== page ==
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Insurance: to claim or not to claim?

Claim question: be guided by the deductible

Dear Dave,

How do you know when you should file an insurance claim on a homeowner’s issue, versus just dealing with it and paying cash?

— Ben

Dear Ben,

Basically, it’s when you begin to feel the pain financially. Let’s say you have a $1,000 deductible on your homeowner’s policy. If you have an $1,100 issue, just pay the $100 out of pocket and don’t mess with it. But let’s say you have the same deductible and a $2,000 problem. Depending on things like your overall financial situation, the value of the house, and the cost of the insurance policy, that might just get you to file a claim.

Somehow, lots of people get the idea they can make money on insurance process. You don’t. Insurance companies make money, and consumers pay insurance companies. You don’t make money on insurance in the long term. You may have a situation, once in a blue moon, where you come out ahead on a transaction versus what you paid in. But over the scope of your life, you don’t make money on insurance companies.

The point is this: If you turn in the claim, you’re going to experience a rate increase or cancellation somewhere — at some point — that offsets it. I only turn in substantial claims, meaning claims that are far above the deductible.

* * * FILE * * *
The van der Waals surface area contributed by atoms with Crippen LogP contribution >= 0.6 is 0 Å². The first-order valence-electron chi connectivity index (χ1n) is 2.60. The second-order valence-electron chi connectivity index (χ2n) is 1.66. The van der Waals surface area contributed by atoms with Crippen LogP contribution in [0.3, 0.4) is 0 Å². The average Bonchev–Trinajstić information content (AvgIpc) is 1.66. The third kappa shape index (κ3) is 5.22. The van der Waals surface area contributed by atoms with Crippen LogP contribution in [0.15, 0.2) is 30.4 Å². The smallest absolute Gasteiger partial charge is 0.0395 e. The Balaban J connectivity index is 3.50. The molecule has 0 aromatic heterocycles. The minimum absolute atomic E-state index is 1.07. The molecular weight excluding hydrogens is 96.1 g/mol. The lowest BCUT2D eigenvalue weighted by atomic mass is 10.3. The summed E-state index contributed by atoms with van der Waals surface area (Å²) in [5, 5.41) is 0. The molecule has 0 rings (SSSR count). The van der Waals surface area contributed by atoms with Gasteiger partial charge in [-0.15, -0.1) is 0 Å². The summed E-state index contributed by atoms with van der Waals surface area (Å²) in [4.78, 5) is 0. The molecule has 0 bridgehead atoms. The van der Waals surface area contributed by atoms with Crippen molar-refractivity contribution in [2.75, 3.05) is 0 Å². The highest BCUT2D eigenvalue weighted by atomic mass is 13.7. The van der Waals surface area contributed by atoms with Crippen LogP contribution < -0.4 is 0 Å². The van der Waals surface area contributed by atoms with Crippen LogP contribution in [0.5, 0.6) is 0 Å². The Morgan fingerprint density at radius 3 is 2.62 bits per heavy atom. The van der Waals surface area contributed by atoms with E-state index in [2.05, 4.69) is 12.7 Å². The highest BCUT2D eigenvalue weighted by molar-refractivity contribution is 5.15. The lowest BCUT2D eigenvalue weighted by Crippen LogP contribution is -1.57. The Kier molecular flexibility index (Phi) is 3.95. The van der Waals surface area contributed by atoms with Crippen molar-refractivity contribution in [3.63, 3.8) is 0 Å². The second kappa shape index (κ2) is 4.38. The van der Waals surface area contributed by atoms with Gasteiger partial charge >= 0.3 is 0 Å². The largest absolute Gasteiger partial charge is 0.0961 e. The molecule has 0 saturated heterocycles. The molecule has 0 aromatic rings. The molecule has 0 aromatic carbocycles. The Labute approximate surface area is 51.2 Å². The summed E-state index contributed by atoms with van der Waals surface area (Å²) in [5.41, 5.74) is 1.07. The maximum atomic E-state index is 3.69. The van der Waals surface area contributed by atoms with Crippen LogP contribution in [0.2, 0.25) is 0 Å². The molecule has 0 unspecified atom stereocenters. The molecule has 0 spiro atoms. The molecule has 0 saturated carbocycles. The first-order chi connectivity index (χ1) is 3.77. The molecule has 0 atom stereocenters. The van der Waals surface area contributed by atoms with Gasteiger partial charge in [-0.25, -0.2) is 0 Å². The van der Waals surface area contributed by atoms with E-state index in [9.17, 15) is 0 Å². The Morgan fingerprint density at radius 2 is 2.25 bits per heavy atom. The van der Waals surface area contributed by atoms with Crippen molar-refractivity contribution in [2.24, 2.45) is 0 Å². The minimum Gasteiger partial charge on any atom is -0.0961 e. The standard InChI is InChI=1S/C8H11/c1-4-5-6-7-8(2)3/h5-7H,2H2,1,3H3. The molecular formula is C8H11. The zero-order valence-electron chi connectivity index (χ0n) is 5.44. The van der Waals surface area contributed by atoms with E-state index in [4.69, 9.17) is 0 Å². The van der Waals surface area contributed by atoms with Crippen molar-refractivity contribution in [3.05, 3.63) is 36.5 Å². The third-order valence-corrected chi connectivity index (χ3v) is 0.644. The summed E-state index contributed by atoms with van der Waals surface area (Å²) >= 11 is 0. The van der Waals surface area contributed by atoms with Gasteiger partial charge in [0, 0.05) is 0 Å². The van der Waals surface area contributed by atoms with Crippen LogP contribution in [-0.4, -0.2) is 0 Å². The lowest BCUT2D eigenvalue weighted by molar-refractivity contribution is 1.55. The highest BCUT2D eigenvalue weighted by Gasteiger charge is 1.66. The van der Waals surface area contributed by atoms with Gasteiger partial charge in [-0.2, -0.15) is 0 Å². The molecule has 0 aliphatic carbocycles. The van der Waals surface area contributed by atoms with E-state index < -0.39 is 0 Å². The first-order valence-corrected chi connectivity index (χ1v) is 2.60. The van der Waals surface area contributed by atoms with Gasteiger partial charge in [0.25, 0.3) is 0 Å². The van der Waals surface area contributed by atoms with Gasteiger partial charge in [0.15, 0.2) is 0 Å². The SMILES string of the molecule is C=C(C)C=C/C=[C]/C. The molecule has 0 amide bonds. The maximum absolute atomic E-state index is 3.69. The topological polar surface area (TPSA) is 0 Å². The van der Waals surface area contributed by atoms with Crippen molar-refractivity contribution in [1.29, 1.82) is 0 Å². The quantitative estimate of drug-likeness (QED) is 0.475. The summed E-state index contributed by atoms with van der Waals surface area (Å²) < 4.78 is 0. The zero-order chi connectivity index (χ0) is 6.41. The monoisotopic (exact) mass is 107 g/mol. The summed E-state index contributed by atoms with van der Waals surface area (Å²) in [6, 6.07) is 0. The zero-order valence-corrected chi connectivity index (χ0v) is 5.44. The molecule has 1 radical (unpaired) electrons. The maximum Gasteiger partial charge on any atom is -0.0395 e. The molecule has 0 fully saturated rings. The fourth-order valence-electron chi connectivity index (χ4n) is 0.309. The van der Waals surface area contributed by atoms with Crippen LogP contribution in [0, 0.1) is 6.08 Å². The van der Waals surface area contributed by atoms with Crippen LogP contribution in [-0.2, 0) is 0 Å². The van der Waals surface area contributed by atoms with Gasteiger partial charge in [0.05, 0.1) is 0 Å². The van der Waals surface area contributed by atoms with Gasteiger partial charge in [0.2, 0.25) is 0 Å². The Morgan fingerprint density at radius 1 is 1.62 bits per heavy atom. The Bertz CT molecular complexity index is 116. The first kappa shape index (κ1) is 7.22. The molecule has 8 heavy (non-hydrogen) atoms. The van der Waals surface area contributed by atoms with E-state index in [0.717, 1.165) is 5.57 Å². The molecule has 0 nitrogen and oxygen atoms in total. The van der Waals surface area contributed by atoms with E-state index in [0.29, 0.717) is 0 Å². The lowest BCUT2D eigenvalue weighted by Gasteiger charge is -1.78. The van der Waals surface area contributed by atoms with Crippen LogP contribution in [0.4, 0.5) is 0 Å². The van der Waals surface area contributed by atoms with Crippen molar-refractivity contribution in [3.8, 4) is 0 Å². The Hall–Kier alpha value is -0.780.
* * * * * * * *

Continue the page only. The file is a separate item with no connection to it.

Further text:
— Dave


Dear Dave,

My in-laws have inherited some money, and they want to invest in real estate. They have offered to help my husband and I buy a home, but they want ownership of some kind as part of the deal. Is this a good idea?

— Cynthia

Dear Cynthia,

I’d pass on this offer. It’s not a good deal.

I’m glad they got some money. I mean, that’s great for them. If they want to do some real estate investing, that’s awesome, too. If they want to give their kids a gift out of the inheritance money, that would be a very nice, generous thing to do. But no, we’re not going for a deal where they have ownership in your home. Things like that end up messy, and it won’t get you where you really want to be. Even if it does, you won’t like the trip!

If you take a deep look into this, you’ll begin to understand there are some things involved that will change the nature of your relationship with your in-laws. Every time you see them and they see you, they’ll see dollar signs. Dinners together will start to taste different, and they’ll feel different, too.

Protect your relationships and your family, Cynthia. Please don’t do it.

— Dave

Dave Ramsey is CEO of Ramsey Solutions. He has authored seven bestselling books, including The Total Money Makeover. The Dave Ramsey Show is heard by more than 13 million listeners each week on 585 radio stations and multiple digital platforms. Follow Dave on the web at daveramsey.com and on Twitter at @DaveRamsey